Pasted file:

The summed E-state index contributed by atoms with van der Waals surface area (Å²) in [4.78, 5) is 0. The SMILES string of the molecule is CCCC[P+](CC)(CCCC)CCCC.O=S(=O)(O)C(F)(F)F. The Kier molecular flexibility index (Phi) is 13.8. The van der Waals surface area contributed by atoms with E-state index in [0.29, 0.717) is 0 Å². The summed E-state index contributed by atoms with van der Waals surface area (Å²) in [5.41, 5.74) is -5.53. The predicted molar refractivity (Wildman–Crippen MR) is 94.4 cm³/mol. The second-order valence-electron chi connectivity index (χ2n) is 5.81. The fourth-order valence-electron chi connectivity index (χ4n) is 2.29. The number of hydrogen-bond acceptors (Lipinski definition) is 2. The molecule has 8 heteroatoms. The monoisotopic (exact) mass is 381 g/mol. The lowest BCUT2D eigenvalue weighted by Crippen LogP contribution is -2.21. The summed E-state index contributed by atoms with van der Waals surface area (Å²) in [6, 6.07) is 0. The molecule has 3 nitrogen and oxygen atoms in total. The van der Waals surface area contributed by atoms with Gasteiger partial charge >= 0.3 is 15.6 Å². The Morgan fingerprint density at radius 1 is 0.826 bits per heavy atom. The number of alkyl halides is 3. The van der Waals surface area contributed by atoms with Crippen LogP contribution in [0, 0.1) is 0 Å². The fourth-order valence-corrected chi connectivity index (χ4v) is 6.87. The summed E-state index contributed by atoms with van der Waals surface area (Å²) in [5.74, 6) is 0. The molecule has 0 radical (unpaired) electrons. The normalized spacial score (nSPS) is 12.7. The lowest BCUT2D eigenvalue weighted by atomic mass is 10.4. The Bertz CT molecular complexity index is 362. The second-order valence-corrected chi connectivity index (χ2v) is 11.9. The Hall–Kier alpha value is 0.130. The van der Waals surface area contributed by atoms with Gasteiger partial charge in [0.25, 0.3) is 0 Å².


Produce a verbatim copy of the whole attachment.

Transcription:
The summed E-state index contributed by atoms with van der Waals surface area (Å²) in [4.78, 5) is 0. The SMILES string of the molecule is CCCC[P+](CC)(CCCC)CCCC.O=S(=O)(O)C(F)(F)F. The Kier molecular flexibility index (Phi) is 13.8. The van der Waals surface area contributed by atoms with E-state index in [0.29, 0.717) is 0 Å². The summed E-state index contributed by atoms with van der Waals surface area (Å²) in [5.41, 5.74) is -5.53. The predicted molar refractivity (Wildman–Crippen MR) is 94.4 cm³/mol. The second-order valence-electron chi connectivity index (χ2n) is 5.81. The fourth-order valence-electron chi connectivity index (χ4n) is 2.29. The number of hydrogen-bond acceptors (Lipinski definition) is 2. The molecule has 8 heteroatoms. The monoisotopic (exact) mass is 381 g/mol. The lowest BCUT2D eigenvalue weighted by Crippen LogP contribution is -2.21. The summed E-state index contributed by atoms with van der Waals surface area (Å²) in [6, 6.07) is 0. The molecule has 3 nitrogen and oxygen atoms in total. The van der Waals surface area contributed by atoms with Gasteiger partial charge >= 0.3 is 15.6 Å². The Morgan fingerprint density at radius 1 is 0.826 bits per heavy atom. The number of alkyl halides is 3. The van der Waals surface area contributed by atoms with Crippen LogP contribution in [0, 0.1) is 0 Å². The fourth-order valence-corrected chi connectivity index (χ4v) is 6.87. The summed E-state index contributed by atoms with van der Waals surface area (Å²) in [5.74, 6) is 0. The molecule has 0 radical (unpaired) electrons. The normalized spacial score (nSPS) is 12.7. The lowest BCUT2D eigenvalue weighted by atomic mass is 10.4. The Bertz CT molecular complexity index is 362. The second-order valence-corrected chi connectivity index (χ2v) is 11.9. The Hall–Kier alpha value is 0.130. The van der Waals surface area contributed by atoms with Gasteiger partial charge in [0.25, 0.3) is 0 Å².